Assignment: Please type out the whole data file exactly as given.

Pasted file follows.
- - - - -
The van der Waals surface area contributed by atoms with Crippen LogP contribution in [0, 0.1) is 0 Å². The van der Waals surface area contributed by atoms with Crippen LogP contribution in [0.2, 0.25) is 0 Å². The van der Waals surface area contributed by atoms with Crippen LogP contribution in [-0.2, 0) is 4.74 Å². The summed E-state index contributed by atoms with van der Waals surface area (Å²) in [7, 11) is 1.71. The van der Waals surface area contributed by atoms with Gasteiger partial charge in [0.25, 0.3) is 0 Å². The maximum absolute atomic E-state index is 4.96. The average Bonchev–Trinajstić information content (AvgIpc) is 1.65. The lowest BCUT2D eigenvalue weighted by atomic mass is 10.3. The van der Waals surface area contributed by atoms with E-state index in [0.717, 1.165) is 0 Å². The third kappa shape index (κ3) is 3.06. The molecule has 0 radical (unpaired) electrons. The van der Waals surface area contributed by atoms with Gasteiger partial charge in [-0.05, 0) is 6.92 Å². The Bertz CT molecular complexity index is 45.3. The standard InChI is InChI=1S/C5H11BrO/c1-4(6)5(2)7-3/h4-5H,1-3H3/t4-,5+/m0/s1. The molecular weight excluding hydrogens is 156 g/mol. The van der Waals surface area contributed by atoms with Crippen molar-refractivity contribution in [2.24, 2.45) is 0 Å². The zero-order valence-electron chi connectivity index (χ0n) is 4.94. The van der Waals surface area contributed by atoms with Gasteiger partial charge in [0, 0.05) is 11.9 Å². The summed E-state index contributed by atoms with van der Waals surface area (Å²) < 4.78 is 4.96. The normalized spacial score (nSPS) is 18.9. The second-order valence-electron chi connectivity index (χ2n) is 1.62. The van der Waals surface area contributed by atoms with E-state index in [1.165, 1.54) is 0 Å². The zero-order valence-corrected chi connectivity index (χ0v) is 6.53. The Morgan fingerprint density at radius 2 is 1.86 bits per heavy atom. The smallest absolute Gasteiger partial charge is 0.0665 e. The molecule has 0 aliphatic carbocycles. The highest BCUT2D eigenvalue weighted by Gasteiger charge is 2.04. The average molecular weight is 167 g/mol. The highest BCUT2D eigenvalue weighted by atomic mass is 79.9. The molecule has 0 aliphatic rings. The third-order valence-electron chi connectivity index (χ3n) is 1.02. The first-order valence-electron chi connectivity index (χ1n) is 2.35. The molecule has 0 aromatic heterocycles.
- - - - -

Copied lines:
The van der Waals surface area contributed by atoms with Crippen LogP contribution in [0, 0.1) is 0 Å². The van der Waals surface area contributed by atoms with Crippen LogP contribution in [0.2, 0.25) is 0 Å². The van der Waals surface area contributed by atoms with Crippen LogP contribution in [-0.2, 0) is 4.74 Å². The summed E-state index contributed by atoms with van der Waals surface area (Å²) in [7, 11) is 1.71. The van der Waals surface area contributed by atoms with Gasteiger partial charge in [0.25, 0.3) is 0 Å². The maximum absolute atomic E-state index is 4.96. The average Bonchev–Trinajstić information content (AvgIpc) is 1.65. The lowest BCUT2D eigenvalue weighted by atomic mass is 10.3. The van der Waals surface area contributed by atoms with E-state index in [0.717, 1.165) is 0 Å². The third kappa shape index (κ3) is 3.06. The molecule has 0 radical (unpaired) electrons. The van der Waals surface area contributed by atoms with Gasteiger partial charge in [-0.05, 0) is 6.92 Å². The Bertz CT molecular complexity index is 45.3. The standard InChI is InChI=1S/C5H11BrO/c1-4(6)5(2)7-3/h4-5H,1-3H3/t4-,5+/m0/s1. The molecular weight excluding hydrogens is 156 g/mol. The van der Waals surface area contributed by atoms with Crippen molar-refractivity contribution in [2.24, 2.45) is 0 Å². The zero-order valence-electron chi connectivity index (χ0n) is 4.94. The van der Waals surface area contributed by atoms with Gasteiger partial charge in [0, 0.05) is 11.9 Å². The summed E-state index contributed by atoms with van der Waals surface area (Å²) < 4.78 is 4.96. The normalized spacial score (nSPS) is 18.9. The second-order valence-electron chi connectivity index (χ2n) is 1.62. The van der Waals surface area contributed by atoms with E-state index in [1.165, 1.54) is 0 Å². The zero-order valence-corrected chi connectivity index (χ0v) is 6.53. The Morgan fingerprint density at radius 2 is 1.86 bits per heavy atom. The smallest absolute Gasteiger partial charge is 0.0665 e. The molecule has 0 aliphatic carbocycles. The highest BCUT2D eigenvalue weighted by Gasteiger charge is 2.04. The average molecular weight is 167 g/mol. The highest BCUT2D eigenvalue weighted by atomic mass is 79.9. The molecule has 0 aliphatic rings. The third-order valence-electron chi connectivity index (χ3n) is 1.02. The first-order valence-electron chi connectivity index (χ1n) is 2.35. The molecule has 0 aromatic heterocycles.